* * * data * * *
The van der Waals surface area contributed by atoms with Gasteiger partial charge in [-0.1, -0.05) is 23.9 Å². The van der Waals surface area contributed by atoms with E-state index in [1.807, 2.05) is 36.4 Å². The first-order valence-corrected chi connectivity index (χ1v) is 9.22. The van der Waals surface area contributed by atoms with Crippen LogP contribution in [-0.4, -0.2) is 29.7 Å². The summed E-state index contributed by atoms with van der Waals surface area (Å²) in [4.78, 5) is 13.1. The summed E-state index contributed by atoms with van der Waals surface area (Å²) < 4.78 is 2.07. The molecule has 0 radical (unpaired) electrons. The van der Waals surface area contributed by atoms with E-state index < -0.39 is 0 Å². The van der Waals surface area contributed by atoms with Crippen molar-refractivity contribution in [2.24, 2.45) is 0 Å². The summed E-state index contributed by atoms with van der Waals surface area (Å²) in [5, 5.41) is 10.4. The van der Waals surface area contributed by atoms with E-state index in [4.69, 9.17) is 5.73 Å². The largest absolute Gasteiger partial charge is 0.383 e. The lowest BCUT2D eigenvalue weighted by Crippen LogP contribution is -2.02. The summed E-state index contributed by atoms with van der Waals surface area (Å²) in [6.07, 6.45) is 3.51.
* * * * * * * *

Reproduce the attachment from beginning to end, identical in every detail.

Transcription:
The van der Waals surface area contributed by atoms with Gasteiger partial charge in [-0.1, -0.05) is 23.9 Å². The van der Waals surface area contributed by atoms with E-state index in [1.807, 2.05) is 36.4 Å². The first-order valence-corrected chi connectivity index (χ1v) is 9.22. The van der Waals surface area contributed by atoms with Crippen LogP contribution in [-0.4, -0.2) is 29.7 Å². The summed E-state index contributed by atoms with van der Waals surface area (Å²) in [4.78, 5) is 13.1. The summed E-state index contributed by atoms with van der Waals surface area (Å²) < 4.78 is 2.07. The molecule has 0 radical (unpaired) electrons. The van der Waals surface area contributed by atoms with E-state index < -0.39 is 0 Å². The van der Waals surface area contributed by atoms with Crippen molar-refractivity contribution in [2.24, 2.45) is 0 Å². The summed E-state index contributed by atoms with van der Waals surface area (Å²) in [5, 5.41) is 10.4. The van der Waals surface area contributed by atoms with E-state index in [4.69, 9.17) is 5.73 Å². The largest absolute Gasteiger partial charge is 0.383 e. The lowest BCUT2D eigenvalue weighted by Crippen LogP contribution is -2.02. The summed E-state index contributed by atoms with van der Waals surface area (Å²) in [6.07, 6.45) is 3.51.